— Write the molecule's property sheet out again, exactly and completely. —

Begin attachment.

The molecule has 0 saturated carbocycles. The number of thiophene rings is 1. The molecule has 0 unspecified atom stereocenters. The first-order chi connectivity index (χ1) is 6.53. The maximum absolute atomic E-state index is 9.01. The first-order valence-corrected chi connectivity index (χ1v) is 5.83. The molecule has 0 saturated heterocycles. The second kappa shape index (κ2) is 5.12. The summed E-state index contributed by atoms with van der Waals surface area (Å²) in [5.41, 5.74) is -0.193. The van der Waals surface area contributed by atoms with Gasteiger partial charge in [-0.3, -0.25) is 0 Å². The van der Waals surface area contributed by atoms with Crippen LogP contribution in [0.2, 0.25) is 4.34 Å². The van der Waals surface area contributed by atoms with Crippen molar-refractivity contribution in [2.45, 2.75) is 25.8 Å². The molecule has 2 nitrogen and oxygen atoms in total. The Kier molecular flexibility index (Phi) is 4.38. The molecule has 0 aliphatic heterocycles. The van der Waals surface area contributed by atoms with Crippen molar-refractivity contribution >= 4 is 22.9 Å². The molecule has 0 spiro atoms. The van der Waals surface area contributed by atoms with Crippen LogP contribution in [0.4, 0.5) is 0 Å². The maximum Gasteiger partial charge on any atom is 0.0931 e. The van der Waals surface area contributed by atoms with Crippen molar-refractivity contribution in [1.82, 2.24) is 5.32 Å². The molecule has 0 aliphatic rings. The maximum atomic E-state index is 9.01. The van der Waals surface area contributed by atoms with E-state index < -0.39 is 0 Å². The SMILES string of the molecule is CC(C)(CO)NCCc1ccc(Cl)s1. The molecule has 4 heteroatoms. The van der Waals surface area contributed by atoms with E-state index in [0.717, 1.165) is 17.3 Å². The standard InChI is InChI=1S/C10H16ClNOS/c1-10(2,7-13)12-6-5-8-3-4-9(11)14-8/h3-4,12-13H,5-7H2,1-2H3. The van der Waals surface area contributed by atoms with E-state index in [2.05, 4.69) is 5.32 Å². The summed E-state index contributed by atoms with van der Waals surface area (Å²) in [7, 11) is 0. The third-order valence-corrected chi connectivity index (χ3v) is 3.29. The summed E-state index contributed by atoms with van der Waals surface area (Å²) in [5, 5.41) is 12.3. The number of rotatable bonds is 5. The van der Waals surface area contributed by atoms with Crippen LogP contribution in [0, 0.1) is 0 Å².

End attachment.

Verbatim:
The molecule has 0 saturated carbocycles. The number of thiophene rings is 1. The molecule has 0 unspecified atom stereocenters. The first-order chi connectivity index (χ1) is 6.53. The maximum absolute atomic E-state index is 9.01. The first-order valence-corrected chi connectivity index (χ1v) is 5.83. The molecule has 0 saturated heterocycles. The second kappa shape index (κ2) is 5.12. The summed E-state index contributed by atoms with van der Waals surface area (Å²) in [5.41, 5.74) is -0.193. The van der Waals surface area contributed by atoms with Gasteiger partial charge in [-0.3, -0.25) is 0 Å². The van der Waals surface area contributed by atoms with Crippen LogP contribution in [0.2, 0.25) is 4.34 Å². The van der Waals surface area contributed by atoms with Crippen molar-refractivity contribution in [2.45, 2.75) is 25.8 Å². The molecule has 2 nitrogen and oxygen atoms in total. The Kier molecular flexibility index (Phi) is 4.38. The molecule has 0 aliphatic heterocycles. The van der Waals surface area contributed by atoms with Crippen molar-refractivity contribution >= 4 is 22.9 Å². The molecule has 0 spiro atoms. The van der Waals surface area contributed by atoms with Crippen LogP contribution in [0.4, 0.5) is 0 Å². The maximum Gasteiger partial charge on any atom is 0.0931 e. The van der Waals surface area contributed by atoms with Crippen molar-refractivity contribution in [1.82, 2.24) is 5.32 Å². The molecule has 0 aliphatic rings. The maximum atomic E-state index is 9.01. The van der Waals surface area contributed by atoms with E-state index < -0.39 is 0 Å². The SMILES string of the molecule is CC(C)(CO)NCCc1ccc(Cl)s1. The molecule has 4 heteroatoms. The van der Waals surface area contributed by atoms with E-state index in [0.717, 1.165) is 17.3 Å². The standard InChI is InChI=1S/C10H16ClNOS/c1-10(2,7-13)12-6-5-8-3-4-9(11)14-8/h3-4,12-13H,5-7H2,1-2H3. The van der Waals surface area contributed by atoms with E-state index in [2.05, 4.69) is 5.32 Å². The summed E-state index contributed by atoms with van der Waals surface area (Å²) in [7, 11) is 0. The third-order valence-corrected chi connectivity index (χ3v) is 3.29. The summed E-state index contributed by atoms with van der Waals surface area (Å²) in [5, 5.41) is 12.3. The number of rotatable bonds is 5. The van der Waals surface area contributed by atoms with Crippen LogP contribution in [0, 0.1) is 0 Å².